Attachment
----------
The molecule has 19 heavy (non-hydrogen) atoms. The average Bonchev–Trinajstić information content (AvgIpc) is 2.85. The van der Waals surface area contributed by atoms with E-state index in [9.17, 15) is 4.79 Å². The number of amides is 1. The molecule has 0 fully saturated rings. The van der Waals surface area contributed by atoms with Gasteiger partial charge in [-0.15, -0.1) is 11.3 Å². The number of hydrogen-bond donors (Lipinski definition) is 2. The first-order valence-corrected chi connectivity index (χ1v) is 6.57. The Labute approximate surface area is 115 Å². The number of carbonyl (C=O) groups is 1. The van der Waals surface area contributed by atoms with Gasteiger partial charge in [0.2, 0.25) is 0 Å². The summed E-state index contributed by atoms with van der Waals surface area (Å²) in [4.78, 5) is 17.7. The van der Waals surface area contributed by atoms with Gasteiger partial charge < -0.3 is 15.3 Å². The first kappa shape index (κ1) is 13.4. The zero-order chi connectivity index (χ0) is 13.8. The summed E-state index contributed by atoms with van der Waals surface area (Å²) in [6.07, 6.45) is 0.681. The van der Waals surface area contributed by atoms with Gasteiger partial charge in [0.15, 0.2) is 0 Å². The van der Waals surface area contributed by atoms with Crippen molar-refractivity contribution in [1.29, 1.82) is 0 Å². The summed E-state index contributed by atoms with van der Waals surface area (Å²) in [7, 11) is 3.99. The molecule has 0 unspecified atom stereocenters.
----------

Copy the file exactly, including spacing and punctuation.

The molecule has 19 heavy (non-hydrogen) atoms. The average Bonchev–Trinajstić information content (AvgIpc) is 2.85. The van der Waals surface area contributed by atoms with E-state index in [9.17, 15) is 4.79 Å². The number of amides is 1. The molecule has 0 fully saturated rings. The van der Waals surface area contributed by atoms with Gasteiger partial charge in [-0.15, -0.1) is 11.3 Å². The number of hydrogen-bond donors (Lipinski definition) is 2. The first-order valence-corrected chi connectivity index (χ1v) is 6.57. The Labute approximate surface area is 115 Å². The number of carbonyl (C=O) groups is 1. The van der Waals surface area contributed by atoms with Gasteiger partial charge in [0.2, 0.25) is 0 Å². The summed E-state index contributed by atoms with van der Waals surface area (Å²) in [4.78, 5) is 17.7. The van der Waals surface area contributed by atoms with Gasteiger partial charge < -0.3 is 15.3 Å². The first kappa shape index (κ1) is 13.4. The zero-order chi connectivity index (χ0) is 13.8. The summed E-state index contributed by atoms with van der Waals surface area (Å²) in [6.07, 6.45) is 0.681. The van der Waals surface area contributed by atoms with Gasteiger partial charge in [0.15, 0.2) is 0 Å². The van der Waals surface area contributed by atoms with Crippen molar-refractivity contribution in [1.29, 1.82) is 0 Å². The summed E-state index contributed by atoms with van der Waals surface area (Å²) in [7, 11) is 3.99. The molecule has 0 unspecified atom stereocenters.